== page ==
Peripheral nerve tumours (PNTs) are relatively rare diseases, comprising less than 5% of all soft tissue tumours 1. They are predominantly benign affections, with schwannomas (neurinomas, neurilemmomas) and neurofibromas being the most common 2. PNTs are usually solitary lesions, however can present in multiples, such as in cases of neurofibromatosis type I. or schwannomatosis. Correct diagnosis performed using the patient’s history, physical examination and especially imaging techniques, is paramount in cases where PNTs are suspected. Electromyography (EMG) studies are less useful, as they commonly show normal nerve conduction 3. Imaging modalities include ultrasonography, most notably high-resolution techniques, and magnetic resonance imaging (MRI), a method with excellent soft tissue differentiation. Detailed anatomical analysis is key in preoperative planning, as the main surgical objective for most symptomatic growing PNTs is radical resection, with maximal preservation of neurological function 4-6. Continuing technological advancement has led to the development of novel MRI techniques and sequences, allowing complex 3D reconstructions of peripheral nerves (PNs). The following case report describes the use of these so-called advanced MRI techniques, in the diagnostic algorithm of a median nerve tumour.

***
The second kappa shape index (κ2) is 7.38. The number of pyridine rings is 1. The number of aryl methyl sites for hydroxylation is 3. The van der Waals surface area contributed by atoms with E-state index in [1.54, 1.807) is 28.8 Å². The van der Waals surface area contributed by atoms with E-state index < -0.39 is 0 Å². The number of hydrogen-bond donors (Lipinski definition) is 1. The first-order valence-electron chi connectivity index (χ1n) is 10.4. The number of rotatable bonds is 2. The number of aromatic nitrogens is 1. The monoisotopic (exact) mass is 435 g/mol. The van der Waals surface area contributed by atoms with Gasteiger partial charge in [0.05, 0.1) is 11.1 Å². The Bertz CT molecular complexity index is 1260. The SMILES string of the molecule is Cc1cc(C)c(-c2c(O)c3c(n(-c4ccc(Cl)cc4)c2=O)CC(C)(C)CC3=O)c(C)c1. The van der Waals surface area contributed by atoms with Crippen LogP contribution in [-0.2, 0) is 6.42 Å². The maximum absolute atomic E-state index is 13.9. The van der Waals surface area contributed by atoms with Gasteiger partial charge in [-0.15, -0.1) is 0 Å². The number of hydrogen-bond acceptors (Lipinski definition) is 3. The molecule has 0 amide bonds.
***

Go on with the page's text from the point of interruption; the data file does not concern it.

The following case is a 64-year-old male, who presented with a growing mass distally on the medial border of the left arm. Palpation of the mass led to paraesthesia and spasms of the IIIrd and IVth finger. Upon clinical evaluation, the patient showed no signs of hypaesthesia or dysaesthesia in any neural dermatomes on the affected limb. Furthermore, there was no loss of muscle strength including fine motor skills when compared to the normal limb. The mass itself was a ball-like resistance of 3 cm in diameter, approximately 10 cm proximal to the medial epicondyle of the humerus. On palpation, it was tough and mobile perpendicularly to the humerus. Percussion of the tumour showed a positive Tinel’s sign, resulting in paraesthesias and shock-like sensations in the distribution of the median nerve (MN). Conduction studies as well as needle EMG of the affected nerve resulted in normal values. Bed-side ultrasonography was performed and showed a solid, well circumscribed, hypoechogenic mass, measuring 20 x 20 x 24 mm, in close proximity to the brachial vessels. MRI using T1, T2-STIR and T1 with gadolinium contrast sequences was performed and showed a contrast enhancing PNT. 3D T2-STIR (short tau inversion recovery) SPACE (sampling perfection with application optimized contrast using varying flip angle evaluation) sequences of the tumour are shown in Fig. 1a. Consequently, we performed a series of advanced MRI sequences, specifically MR neurography (MRN), diffusion tensor imaging (DTI) and MR tractography (MRT). Due to these novel techniques, we obtained a detailed anatomical image of the tumour originating from the MN – Fig. 1b (3D T2-STIR SPACE MIP), showing the MN course throughout the arm, including the tumour, using fraction anisotropy (FA) – Fig. 1c (FA-MIP) and visualization of neural fascicles adjacent to the tumour (MRT) – Fig. 1d, Fig. 2a and 2b.